#1
 904
 17
Homework Statement:

Prove the following identity . If ## f(x) = \arctan(x) + \arctan(y) ## then prove that
$$f(x) =
\begin{cases}
\arctan\bigg( \frac{x+y}{1  xy} \bigg), \qquad xy < 1 \\
\pi + \arctan\bigg( \frac{x+y}{1  xy} \bigg), \quad x>0, y > 0, xy > 1 \\
\pi + \arctan\bigg( \frac{x+y}{1  xy} \bigg), \quad x < 0, y < 0, xy > 1
\end{cases} $$
Relevant Equations:
 Equations of inverse tangent functions
Now following is my attempt for the very first one. Let ##\arctan(x) = \alpha## and ## \arctan(y) = \beta ##. So, I have ## x = \tan(\alpha)## and ##y = \tan(\beta)##. Since the domain is restricted to define inverse function, I have that ##\alpha \in (\pi/2, \pi/2) ## and ##\beta \in (\pi/2, \pi/2)##. Now, I use the following identity for addition of angles
$$ \tan(\alpha + \beta) = \frac{\tan(\alpha) + \tan(\beta) }{ 1 \tan(\alpha) \tan(\beta) } $$
On the left hand side, we have ##\alpha + \beta ## as the argument for the ##tan## function. But since the domain of the tan function is restricted, we must have that ##\alpha + \beta \in (\pi/2, \pi/2) ##. This further restricts the values which ##\alpha## and ##\beta## can take. So, we have ##\alpha \in (\pi/4, \pi/4) ## and ##\beta \in (\pi/4, \pi/4)##. This means the following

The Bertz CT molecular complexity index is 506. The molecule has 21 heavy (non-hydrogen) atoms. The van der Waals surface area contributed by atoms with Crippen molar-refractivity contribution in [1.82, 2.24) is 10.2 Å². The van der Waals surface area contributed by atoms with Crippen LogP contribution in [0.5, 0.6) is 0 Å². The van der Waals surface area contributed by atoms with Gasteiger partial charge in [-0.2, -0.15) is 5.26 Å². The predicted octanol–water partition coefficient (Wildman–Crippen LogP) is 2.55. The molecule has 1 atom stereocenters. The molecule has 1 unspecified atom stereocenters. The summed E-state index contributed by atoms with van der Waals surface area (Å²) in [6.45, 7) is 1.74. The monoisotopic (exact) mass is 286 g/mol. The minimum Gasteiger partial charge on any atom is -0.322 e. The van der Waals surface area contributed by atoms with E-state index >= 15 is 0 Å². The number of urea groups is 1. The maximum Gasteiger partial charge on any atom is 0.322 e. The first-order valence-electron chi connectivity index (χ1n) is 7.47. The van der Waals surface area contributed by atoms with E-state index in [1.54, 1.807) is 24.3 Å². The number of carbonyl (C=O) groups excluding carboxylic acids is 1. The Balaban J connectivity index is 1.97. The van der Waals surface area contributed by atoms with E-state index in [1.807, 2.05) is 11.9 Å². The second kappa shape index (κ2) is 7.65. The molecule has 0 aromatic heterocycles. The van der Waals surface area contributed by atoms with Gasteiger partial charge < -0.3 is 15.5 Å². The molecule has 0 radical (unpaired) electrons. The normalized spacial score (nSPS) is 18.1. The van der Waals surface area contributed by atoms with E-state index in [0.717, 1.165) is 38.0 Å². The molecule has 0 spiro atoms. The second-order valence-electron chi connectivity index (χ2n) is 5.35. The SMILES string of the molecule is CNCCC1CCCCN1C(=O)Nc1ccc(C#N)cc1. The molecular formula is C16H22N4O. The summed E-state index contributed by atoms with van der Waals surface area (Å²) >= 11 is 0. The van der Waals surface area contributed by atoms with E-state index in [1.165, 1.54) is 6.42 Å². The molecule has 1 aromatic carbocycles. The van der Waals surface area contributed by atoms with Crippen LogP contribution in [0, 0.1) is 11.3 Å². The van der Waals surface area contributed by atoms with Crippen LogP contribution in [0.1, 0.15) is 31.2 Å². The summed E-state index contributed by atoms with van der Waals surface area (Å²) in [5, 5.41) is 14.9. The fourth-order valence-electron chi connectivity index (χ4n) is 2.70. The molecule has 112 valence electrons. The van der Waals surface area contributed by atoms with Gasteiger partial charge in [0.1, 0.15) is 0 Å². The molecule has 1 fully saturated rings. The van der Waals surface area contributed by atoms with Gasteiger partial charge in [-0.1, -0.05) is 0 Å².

$$  \frac{\pi}{4} < \alpha < \frac{\pi}{4} $$
$$  \frac{\pi}{4} < \beta< \frac{\pi}{4} $$
Now, I use the fact that ##\tan## is an increasing function. So, I get ##  1 < \tan(\alpha) < 1 ## and ## 1 < \tan(\beta) < 1 ##. Which means that ##x \in (1,1) ## and ##y \in (1,1) ##. From this, its easy to prove that ## xy < 1## and plugging for x and y, we get the required first identity.
$$ \alpha + \beta = \arctan \Big( \frac{x+y}{1  xy} \Big) $$
$$ \arctan(x) + \arctan(y) = \arctan \Big( \frac{x+y}{1  xy} \Big) $$
Is my reasoning right ? For the other two identities, I have no clue how to proceed.
Thanks
$$ \tan(\alpha + \beta) = \frac{\tan(\alpha) + \tan(\beta) }{ 1 \tan(\alpha) \tan(\beta) } $$
On the left hand side, we have ##\alpha + \beta ## as the argument for the ##tan## function. But since the domain of the tan function is restricted, we must have that ##\alpha + \beta \in (\pi/2, \pi/2) ##. This further restricts the values which ##\alpha## and ##\beta## can take. So, we have ##\alpha \in (\pi/4, \pi/4) ## and ##\beta \in (\pi/4, \pi/4)##. This means the following
$$  \frac{\pi}{4} < \alpha < \frac{\pi}{4} $$
$$  \frac{\pi}{4} < \beta< \frac{\pi}{4} $$
Now, I use the fact that ##\tan## is an increasing function. So, I get ##  1 < \tan(\alpha) < 1 ## and ## 1 < \tan(\beta) < 1 ##. Which means that ##x \in (1,1) ## and ##y \in (1,1) ##. From this, its easy to prove that ## xy < 1## and plugging for x and y, we get the required first identity.
$$ \alpha + \beta = \arctan \Big( \frac{x+y}{1  xy} \Big) $$
$$ \arctan(x) + \arctan(y) = \arctan \Big( \frac{x+y}{1  xy} \Big) $$
Is my reasoning right ? For the other two identities, I have no clue how to proceed.
Thanks